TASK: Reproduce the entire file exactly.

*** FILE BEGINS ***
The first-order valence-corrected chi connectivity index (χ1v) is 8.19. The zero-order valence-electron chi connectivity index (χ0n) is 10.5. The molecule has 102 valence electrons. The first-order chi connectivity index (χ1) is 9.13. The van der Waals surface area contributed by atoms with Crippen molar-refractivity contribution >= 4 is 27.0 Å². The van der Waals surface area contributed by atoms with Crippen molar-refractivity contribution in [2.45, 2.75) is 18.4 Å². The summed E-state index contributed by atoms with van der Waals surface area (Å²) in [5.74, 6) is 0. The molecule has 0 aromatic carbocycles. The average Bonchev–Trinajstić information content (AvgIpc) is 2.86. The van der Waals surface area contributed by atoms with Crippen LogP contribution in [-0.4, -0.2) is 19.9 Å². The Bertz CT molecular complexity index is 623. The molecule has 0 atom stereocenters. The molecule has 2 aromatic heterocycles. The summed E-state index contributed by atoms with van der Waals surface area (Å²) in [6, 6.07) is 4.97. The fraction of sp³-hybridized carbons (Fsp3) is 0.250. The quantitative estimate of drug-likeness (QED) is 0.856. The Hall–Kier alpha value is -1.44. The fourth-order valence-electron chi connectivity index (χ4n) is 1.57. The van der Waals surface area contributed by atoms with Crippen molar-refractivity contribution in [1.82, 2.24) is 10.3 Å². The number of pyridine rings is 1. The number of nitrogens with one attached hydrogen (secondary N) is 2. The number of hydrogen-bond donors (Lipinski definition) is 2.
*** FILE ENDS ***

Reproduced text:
The first-order valence-corrected chi connectivity index (χ1v) is 8.19. The zero-order valence-electron chi connectivity index (χ0n) is 10.5. The molecule has 102 valence electrons. The first-order chi connectivity index (χ1) is 9.13. The van der Waals surface area contributed by atoms with Crippen molar-refractivity contribution >= 4 is 27.0 Å². The van der Waals surface area contributed by atoms with Crippen molar-refractivity contribution in [2.45, 2.75) is 18.4 Å². The summed E-state index contributed by atoms with van der Waals surface area (Å²) in [5.74, 6) is 0. The molecule has 0 aromatic carbocycles. The average Bonchev–Trinajstić information content (AvgIpc) is 2.86. The van der Waals surface area contributed by atoms with Crippen LogP contribution in [-0.4, -0.2) is 19.9 Å². The Bertz CT molecular complexity index is 623. The molecule has 0 atom stereocenters. The molecule has 2 aromatic heterocycles. The summed E-state index contributed by atoms with van der Waals surface area (Å²) in [6, 6.07) is 4.97. The fraction of sp³-hybridized carbons (Fsp3) is 0.250. The quantitative estimate of drug-likeness (QED) is 0.856. The Hall–Kier alpha value is -1.44. The fourth-order valence-electron chi connectivity index (χ4n) is 1.57. The van der Waals surface area contributed by atoms with Crippen molar-refractivity contribution in [1.82, 2.24) is 10.3 Å². The number of pyridine rings is 1. The number of nitrogens with one attached hydrogen (secondary N) is 2. The number of hydrogen-bond donors (Lipinski definition) is 2.